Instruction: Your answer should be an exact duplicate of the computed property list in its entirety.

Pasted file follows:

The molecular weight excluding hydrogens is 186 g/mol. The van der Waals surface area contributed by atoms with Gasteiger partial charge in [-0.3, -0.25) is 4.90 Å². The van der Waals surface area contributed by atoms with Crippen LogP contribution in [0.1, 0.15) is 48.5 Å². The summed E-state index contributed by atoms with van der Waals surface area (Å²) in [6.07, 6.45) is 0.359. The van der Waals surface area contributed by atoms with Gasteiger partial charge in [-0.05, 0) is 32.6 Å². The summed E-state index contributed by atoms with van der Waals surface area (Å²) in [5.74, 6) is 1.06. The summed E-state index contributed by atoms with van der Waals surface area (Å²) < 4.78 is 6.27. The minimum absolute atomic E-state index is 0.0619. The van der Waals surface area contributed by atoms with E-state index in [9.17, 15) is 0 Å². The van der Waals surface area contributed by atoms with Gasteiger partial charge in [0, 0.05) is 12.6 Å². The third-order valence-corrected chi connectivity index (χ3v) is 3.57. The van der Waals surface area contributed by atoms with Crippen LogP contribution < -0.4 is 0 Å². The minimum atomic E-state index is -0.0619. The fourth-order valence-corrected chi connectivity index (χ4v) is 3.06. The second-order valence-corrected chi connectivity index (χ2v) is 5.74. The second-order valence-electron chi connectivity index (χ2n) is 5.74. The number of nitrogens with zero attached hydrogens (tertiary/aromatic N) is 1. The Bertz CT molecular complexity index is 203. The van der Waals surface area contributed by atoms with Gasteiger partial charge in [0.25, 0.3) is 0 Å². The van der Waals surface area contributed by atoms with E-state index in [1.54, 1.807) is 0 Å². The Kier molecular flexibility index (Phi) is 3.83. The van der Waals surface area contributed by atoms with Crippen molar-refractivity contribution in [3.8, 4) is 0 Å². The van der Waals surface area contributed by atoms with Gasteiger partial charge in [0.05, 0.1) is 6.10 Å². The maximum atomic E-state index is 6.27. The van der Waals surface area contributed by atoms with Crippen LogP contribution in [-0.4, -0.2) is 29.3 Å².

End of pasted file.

The molecular weight excluding hydrogens is 186 g/mol. The van der Waals surface area contributed by atoms with Gasteiger partial charge in [-0.3, -0.25) is 4.90 Å². The van der Waals surface area contributed by atoms with Crippen LogP contribution in [0.1, 0.15) is 48.5 Å². The summed E-state index contributed by atoms with van der Waals surface area (Å²) in [6.07, 6.45) is 0.359. The van der Waals surface area contributed by atoms with Gasteiger partial charge in [-0.05, 0) is 32.6 Å². The summed E-state index contributed by atoms with van der Waals surface area (Å²) in [5.74, 6) is 1.06. The summed E-state index contributed by atoms with van der Waals surface area (Å²) < 4.78 is 6.27. The minimum absolute atomic E-state index is 0.0619. The van der Waals surface area contributed by atoms with E-state index in [9.17, 15) is 0 Å². The van der Waals surface area contributed by atoms with Gasteiger partial charge in [0, 0.05) is 12.6 Å². The third-order valence-corrected chi connectivity index (χ3v) is 3.57. The van der Waals surface area contributed by atoms with Crippen LogP contribution < -0.4 is 0 Å². The minimum atomic E-state index is -0.0619. The fourth-order valence-corrected chi connectivity index (χ4v) is 3.06. The second-order valence-corrected chi connectivity index (χ2v) is 5.74. The second-order valence-electron chi connectivity index (χ2n) is 5.74. The number of nitrogens with zero attached hydrogens (tertiary/aromatic N) is 1. The Bertz CT molecular complexity index is 203. The van der Waals surface area contributed by atoms with Gasteiger partial charge in [0.25, 0.3) is 0 Å². The van der Waals surface area contributed by atoms with E-state index in [1.54, 1.807) is 0 Å². The Kier molecular flexibility index (Phi) is 3.83. The van der Waals surface area contributed by atoms with Crippen molar-refractivity contribution in [3.8, 4) is 0 Å². The van der Waals surface area contributed by atoms with Gasteiger partial charge in [0.05, 0.1) is 6.10 Å². The maximum atomic E-state index is 6.27. The van der Waals surface area contributed by atoms with Crippen LogP contribution in [-0.4, -0.2) is 29.3 Å².